• Anger management
  • Sexual dysfunction
  • Sleep disturbances
  • Persistent pain
  • Eating disorders
  • Phobias
  • Addiction
  • Chronic fatigue syndrome
  • Obsessive compulsive disorder
  • Post traumatic stress disorder
  • Mood issues
  • Anxiety disorders
  • Depression

Applied Behavior Approach

The applied behavior therapy technique is a systematic process that focuses on a certain behavior that needs to be changed. This technique is most commonly used for autism. For example, if the patient has anger management problems, the therapist will focus on rerouting that anger to something more constructive. There are different techniques that the therapist can use to help adjust the behavior such as:

  • Pivotal response training teaches the patient the skills that affect many behaviors. For example, teaching a young patient to sit quietly helps them learn better in school.
  • Incidental training teaches behaviors in the patient's daily life. For example, when asking for something, the patient would learn to be more specific.
  • Discrete trial training teaches the patient specific skills by breaking them down into smaller steps. Each step is taught as a separate skill. For example, the therapist may place a square and a circle block on the table and ask the patient to choose the square. When the patient chooses the correct block, they get rewarded. If they choose the incorrect block, they repeat the process.

What Is Psychodynamic Therapy Online?

Many people choose to do psychodynamic therapy online rather than the traditional face-to-face type of therapy. The truth is, they are both equally effective for psychodynamic therapy, and the online advantage is a choice good for many reasons.


For one thing, the cost is lower because the therapist does not have to pay the cost of leasing an office, paying staff to run that office, and the cost for the utilities for the office. Both the patient and the therapist benefit from this because there are no transportation costs and the appointments are more flexible because they can be done just about anywhere you have internet service. You can use your smart phone, tablet, laptop, or personal computer.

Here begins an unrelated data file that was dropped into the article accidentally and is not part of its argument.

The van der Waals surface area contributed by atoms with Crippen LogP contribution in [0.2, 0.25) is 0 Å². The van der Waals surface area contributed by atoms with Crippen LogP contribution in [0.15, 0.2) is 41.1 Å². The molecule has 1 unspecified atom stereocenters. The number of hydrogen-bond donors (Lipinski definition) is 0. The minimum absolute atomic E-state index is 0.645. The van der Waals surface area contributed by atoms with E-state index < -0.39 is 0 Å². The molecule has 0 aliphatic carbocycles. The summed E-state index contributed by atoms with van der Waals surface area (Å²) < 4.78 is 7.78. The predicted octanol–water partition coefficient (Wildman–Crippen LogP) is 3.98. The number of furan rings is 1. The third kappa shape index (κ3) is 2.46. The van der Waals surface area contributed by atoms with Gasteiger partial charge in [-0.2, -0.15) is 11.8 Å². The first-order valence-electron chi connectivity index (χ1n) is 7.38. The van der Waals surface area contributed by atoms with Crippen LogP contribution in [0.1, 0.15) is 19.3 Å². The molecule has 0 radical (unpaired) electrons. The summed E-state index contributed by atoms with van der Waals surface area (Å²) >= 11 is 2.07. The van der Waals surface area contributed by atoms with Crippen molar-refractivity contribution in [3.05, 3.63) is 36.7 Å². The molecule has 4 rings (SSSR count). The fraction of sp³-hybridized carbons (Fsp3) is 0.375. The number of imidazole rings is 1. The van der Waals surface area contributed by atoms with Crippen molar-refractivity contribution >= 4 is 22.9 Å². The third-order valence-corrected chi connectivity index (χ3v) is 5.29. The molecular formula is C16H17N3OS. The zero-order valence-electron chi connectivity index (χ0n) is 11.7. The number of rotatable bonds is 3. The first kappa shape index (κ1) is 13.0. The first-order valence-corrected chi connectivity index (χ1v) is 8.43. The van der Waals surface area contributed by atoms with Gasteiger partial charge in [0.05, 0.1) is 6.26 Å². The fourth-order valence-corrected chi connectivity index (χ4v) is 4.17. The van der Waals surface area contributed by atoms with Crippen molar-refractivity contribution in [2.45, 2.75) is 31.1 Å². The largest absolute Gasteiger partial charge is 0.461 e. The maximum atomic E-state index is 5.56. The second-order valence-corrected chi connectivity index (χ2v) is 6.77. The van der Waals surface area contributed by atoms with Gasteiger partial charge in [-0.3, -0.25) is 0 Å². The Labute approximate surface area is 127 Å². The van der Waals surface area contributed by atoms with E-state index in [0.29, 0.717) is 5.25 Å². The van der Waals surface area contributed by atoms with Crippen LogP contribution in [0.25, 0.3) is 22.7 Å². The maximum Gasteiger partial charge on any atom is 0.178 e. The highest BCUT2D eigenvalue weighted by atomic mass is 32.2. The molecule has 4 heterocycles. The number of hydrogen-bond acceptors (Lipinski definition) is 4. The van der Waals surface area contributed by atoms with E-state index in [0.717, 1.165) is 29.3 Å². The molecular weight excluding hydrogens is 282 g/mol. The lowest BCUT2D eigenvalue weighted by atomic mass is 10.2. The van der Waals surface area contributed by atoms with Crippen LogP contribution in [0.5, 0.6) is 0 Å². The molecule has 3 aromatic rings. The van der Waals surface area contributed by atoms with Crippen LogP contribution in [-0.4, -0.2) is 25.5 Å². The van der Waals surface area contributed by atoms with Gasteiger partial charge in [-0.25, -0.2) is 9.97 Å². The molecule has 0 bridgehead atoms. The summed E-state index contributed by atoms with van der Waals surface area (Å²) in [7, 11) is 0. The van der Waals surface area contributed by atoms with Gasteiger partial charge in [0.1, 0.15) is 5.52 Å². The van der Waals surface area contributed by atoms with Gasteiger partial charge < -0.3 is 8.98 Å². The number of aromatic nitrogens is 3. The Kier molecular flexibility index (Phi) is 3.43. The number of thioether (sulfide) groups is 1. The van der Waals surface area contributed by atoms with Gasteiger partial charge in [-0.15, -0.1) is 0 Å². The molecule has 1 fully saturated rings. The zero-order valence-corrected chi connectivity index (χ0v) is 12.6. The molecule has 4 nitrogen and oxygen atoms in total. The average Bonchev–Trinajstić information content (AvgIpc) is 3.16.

Another benefit to online therapy is that you do not have to search to find a therapist in your area. The therapist can be anywhere as long as they are licensed to provide treatment in your state. You do not have to leave your home; or if you are working, you can have an appointment on your break, wherever you may be.


When you see a traditional therapist in their office, you have to make an appointment and wait until that appointment to talk about what is bothering you. As is the case with many mental disorders, things can come up at any time, day or night. With online therapy, you can text, email, or send a message online to your therapist anytime you need to, 24 hours a day, seven days a week. Of course, they may not answer you right that minute (especially at odd hours), but they will answer you as soon as they can. Most online therapists check their messages several times per day, so it is usually not long before you get a reply. That is a lot better than waiting several weeks to get an appointment.

Ease of Use

For patients with anxiety disorders, post-traumatic stress disorder, and depression, online therapy may be the only way they can seek help. The reason for this is that many people with these mental health conditions have a difficult time going anywhere or doing anything. In fact, many people with depression may have trouble just getting out of bed in the morning. Those with anxiety disorders or post-traumatic stress disorder tend to have difficulties with going out in public sometimes. Therefore, being able to connect with a therapist from the safety of their own home can be a lifesaver for them.

Is It Effective Online?

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Therapy Can Be Healing And Can Provide Relief From Past Trauma

There have been many studies done on psychodynamic therapy, both online and traditional. The long-term effects for psychodynamic therapy show that the effect of psychodynamic therapy online can be as significant as that reported in studies of in-person psychodynamic therapy, as well as other types of psychological treatments, such as cognitive behavioral therapy and interpersonal therapy. While it may seem like traditional therapy is more personal and hands-on, the benefit of being able to seek help discreetly — including talking through video chat, and working on exercises in the privacy of one’s home — makes it a better choice for many.

How Can I Find a Good Psychodynamic Therapist Online?


Online psychodynamic therapy can be a discreet, effective way of receiving treatment for a variety of mental health concerns. If you are experiencing symptoms related to depression, anxiety, or other issues, reach out today.